No assignee for this patent application, patent application serial number 830211, has been made.
Reporters obtained the following quote from the background information supplied by the inventors: "This section provides background information related to the present disclosure which is not necessarily prior art.
"Pulmonary hypertension (PH) has been previously classified as primary (idiopathic) or secondary. Recently, the
"Pulmonary arterial hypertension (PAH) is a serious, progressive and life-threatening disease of the pulmonary vasculature, characterized by profound vasoconstriction and an abnormal proliferation of smooth muscle cells in the walls of the pulmonary arteries. Severe constriction of the blood vessels in the lungs leads to very high pulmonary arterial pressures. These high pressures make it difficult for the heart to pump blood through the lungs to be oxygenated. Patients with PAH suffer from extreme shortness of breath as the heart struggles to pump against these high pressures. Patients with PAH typically develop significant increases in pulmonary vascular resistance (PVR) and sustained elevations in pulmonary artery pressure (PAP), which ultimately lead to right ventricular failure and death. Patients diagnosed with PAH have a poor prognosis and equally compromised quality of life, with a mean life expectancy of 2 to 5 years from the time of diagnosis if untreated.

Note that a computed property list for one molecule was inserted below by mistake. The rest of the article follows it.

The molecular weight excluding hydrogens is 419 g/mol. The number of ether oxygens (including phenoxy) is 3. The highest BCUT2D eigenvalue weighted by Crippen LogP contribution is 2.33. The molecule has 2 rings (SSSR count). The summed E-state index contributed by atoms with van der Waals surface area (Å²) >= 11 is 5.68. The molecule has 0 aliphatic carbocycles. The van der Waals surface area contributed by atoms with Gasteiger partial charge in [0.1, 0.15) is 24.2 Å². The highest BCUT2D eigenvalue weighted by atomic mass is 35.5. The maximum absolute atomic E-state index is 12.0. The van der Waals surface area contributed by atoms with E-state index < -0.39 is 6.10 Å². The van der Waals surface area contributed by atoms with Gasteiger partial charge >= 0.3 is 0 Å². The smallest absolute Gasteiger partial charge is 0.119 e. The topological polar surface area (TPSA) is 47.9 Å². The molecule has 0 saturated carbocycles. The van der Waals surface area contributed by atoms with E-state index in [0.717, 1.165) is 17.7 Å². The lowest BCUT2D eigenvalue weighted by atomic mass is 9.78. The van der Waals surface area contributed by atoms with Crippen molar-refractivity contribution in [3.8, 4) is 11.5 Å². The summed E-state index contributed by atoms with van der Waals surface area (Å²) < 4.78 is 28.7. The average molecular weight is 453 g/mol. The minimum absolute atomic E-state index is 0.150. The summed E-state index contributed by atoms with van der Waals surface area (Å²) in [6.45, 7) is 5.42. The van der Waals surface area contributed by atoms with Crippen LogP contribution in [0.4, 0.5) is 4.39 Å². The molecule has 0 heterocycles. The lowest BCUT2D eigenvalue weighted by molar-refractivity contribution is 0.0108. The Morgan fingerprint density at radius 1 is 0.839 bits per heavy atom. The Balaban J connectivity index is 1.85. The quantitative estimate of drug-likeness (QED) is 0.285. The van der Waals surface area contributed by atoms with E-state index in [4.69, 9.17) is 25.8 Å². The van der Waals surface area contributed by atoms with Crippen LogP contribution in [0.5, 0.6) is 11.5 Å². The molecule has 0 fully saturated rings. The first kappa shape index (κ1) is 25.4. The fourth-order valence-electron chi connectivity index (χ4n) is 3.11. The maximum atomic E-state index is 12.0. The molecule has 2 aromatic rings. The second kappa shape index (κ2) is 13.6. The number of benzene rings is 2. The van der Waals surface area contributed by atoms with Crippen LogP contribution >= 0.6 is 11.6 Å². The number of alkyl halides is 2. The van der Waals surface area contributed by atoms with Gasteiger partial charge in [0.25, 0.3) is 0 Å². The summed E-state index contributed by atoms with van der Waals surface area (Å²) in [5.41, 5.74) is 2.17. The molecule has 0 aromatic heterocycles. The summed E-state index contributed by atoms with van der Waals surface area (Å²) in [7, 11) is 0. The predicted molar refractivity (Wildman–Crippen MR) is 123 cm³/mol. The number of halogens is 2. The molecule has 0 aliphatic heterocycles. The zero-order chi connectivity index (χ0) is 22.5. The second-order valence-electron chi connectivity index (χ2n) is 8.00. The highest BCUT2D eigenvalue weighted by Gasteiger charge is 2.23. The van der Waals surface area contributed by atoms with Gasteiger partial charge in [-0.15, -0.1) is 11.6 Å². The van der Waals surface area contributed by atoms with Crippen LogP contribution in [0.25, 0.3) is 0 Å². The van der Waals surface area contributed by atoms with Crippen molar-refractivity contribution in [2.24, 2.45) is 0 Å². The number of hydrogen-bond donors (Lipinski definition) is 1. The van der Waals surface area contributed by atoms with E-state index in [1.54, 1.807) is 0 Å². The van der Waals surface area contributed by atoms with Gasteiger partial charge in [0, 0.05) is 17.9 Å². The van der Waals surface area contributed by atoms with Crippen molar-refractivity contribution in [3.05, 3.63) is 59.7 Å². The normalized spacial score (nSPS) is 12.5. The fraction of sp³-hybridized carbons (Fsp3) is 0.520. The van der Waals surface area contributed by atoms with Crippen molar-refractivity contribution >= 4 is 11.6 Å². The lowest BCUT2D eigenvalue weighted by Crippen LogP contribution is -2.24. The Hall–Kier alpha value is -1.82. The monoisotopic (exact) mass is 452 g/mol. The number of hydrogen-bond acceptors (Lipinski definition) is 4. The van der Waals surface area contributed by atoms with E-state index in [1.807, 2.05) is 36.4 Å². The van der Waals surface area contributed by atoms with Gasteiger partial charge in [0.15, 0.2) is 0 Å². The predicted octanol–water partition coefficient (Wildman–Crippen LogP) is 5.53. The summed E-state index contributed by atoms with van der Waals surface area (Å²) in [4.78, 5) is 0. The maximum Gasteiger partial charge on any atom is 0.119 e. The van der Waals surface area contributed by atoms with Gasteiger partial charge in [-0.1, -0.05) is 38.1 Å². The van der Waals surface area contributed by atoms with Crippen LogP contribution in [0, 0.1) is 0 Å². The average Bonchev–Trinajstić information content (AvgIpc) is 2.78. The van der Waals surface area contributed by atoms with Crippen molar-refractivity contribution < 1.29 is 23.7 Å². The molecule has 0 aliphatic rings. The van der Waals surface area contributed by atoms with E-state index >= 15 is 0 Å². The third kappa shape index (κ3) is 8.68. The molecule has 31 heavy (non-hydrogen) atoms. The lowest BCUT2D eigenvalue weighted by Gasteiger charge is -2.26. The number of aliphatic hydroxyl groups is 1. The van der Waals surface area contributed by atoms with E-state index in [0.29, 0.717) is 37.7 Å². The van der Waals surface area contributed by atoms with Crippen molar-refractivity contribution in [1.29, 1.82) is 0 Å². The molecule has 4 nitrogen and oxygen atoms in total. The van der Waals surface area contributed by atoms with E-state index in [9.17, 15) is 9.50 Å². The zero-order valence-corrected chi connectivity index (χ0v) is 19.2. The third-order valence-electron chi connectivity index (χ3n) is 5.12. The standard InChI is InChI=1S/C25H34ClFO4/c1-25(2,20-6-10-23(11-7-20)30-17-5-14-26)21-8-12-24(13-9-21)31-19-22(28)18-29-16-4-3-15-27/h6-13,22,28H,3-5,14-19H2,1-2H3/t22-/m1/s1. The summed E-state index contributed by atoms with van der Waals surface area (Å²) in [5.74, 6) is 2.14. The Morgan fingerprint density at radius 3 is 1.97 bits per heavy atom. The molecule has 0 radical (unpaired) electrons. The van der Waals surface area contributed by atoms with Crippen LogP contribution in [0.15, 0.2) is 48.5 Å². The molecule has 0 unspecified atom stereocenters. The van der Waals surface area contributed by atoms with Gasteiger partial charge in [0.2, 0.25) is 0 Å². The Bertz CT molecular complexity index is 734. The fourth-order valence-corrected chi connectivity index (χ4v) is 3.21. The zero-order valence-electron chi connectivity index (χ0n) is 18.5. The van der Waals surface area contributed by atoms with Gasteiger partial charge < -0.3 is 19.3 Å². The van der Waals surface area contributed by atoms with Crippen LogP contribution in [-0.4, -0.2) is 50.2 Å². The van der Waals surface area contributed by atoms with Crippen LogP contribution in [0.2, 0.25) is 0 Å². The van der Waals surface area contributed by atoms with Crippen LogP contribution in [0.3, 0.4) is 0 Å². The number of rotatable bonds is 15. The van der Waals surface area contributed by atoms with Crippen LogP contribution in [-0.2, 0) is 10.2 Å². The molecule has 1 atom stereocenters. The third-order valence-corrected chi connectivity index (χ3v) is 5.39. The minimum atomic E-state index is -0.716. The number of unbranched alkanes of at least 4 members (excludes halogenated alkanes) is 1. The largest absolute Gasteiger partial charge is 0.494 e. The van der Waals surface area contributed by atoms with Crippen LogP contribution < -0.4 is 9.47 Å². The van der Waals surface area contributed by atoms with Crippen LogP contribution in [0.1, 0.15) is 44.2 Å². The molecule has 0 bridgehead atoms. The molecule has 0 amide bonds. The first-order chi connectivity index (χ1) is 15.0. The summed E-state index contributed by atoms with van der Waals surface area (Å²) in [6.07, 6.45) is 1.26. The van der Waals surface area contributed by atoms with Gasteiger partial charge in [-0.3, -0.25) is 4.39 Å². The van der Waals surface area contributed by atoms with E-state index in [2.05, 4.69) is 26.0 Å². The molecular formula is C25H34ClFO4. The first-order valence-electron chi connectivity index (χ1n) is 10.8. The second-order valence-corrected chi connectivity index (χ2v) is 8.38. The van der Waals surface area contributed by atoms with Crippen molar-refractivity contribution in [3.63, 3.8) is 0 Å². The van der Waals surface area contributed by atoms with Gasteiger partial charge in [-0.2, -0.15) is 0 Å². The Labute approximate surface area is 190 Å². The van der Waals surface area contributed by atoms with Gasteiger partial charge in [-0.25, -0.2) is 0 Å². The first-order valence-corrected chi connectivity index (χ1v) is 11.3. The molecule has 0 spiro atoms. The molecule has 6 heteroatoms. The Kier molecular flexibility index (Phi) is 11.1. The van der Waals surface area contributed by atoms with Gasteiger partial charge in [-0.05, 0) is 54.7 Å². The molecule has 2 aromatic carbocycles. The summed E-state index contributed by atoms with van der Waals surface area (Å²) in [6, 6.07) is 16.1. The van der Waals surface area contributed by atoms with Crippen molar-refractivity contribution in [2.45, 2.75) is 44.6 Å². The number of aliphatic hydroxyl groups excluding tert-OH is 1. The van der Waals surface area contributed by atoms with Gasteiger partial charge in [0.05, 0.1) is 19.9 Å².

"Endothelin-1 (ET-1) is the primary member of a family of potent vasoconstrictor peptides, which are known to play an essential role in mammalian cardiovascular physiology. ET-1 is synthesized de novo and released from endothelial cells in response to a variety of factors, including angiotensin II, catecholamines, cytokines, hypoxia and shear stress. Two receptor subtypes, endothelin receptor type A (ET.sub.A) and endothelin receptor type B (ET.sub.B), mediate the effects of ET-1. In humans, the ET.sub.A receptor is preferentially expressed in vascular smooth muscle cells and is primarily responsible for the vasoconstrictive effects of ET-1. In contrast, ET.sub.B receptors are found mainly in the vascular endothelium, and their activation results in vasodilatation via production of nitric oxide and prostacyclin. The ET.sub.B receptor is also involved in regulation of circulating concentrations of ET-1, through effects on endothelin converting enzyme (ECE-1) expression, and the synthesis and reuptake of ET-1 by endothelial cells.
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